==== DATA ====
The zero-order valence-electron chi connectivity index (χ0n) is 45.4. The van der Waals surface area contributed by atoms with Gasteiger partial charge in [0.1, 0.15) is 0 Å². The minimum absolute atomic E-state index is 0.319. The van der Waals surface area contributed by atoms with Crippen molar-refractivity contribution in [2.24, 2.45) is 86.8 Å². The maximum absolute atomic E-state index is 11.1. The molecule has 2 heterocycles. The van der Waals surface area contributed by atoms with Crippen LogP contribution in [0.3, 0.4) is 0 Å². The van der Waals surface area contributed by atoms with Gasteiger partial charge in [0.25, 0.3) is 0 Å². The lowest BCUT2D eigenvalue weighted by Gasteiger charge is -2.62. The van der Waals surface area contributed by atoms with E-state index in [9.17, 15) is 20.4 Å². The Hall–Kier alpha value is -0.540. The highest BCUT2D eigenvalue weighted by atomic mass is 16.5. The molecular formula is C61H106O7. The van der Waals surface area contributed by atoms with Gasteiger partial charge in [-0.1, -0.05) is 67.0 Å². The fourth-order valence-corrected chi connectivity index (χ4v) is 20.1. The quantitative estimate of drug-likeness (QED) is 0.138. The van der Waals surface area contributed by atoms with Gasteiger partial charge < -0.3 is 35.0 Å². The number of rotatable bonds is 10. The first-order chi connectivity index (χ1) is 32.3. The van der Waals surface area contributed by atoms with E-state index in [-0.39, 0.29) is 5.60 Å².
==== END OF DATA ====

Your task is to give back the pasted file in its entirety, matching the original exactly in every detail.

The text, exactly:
The zero-order valence-electron chi connectivity index (χ0n) is 45.4. The van der Waals surface area contributed by atoms with Gasteiger partial charge in [0.1, 0.15) is 0 Å². The minimum absolute atomic E-state index is 0.319. The van der Waals surface area contributed by atoms with Crippen molar-refractivity contribution in [2.24, 2.45) is 86.8 Å². The maximum absolute atomic E-state index is 11.1. The molecule has 2 heterocycles. The van der Waals surface area contributed by atoms with Crippen LogP contribution in [0.3, 0.4) is 0 Å². The van der Waals surface area contributed by atoms with Gasteiger partial charge in [0.25, 0.3) is 0 Å². The lowest BCUT2D eigenvalue weighted by Gasteiger charge is -2.62. The van der Waals surface area contributed by atoms with E-state index in [9.17, 15) is 20.4 Å². The Hall–Kier alpha value is -0.540. The highest BCUT2D eigenvalue weighted by atomic mass is 16.5. The molecular formula is C61H106O7. The van der Waals surface area contributed by atoms with Gasteiger partial charge in [-0.1, -0.05) is 67.0 Å². The fourth-order valence-corrected chi connectivity index (χ4v) is 20.1. The quantitative estimate of drug-likeness (QED) is 0.138. The van der Waals surface area contributed by atoms with Gasteiger partial charge < -0.3 is 35.0 Å². The number of rotatable bonds is 10. The first-order chi connectivity index (χ1) is 32.3. The van der Waals surface area contributed by atoms with E-state index in [-0.39, 0.29) is 5.60 Å².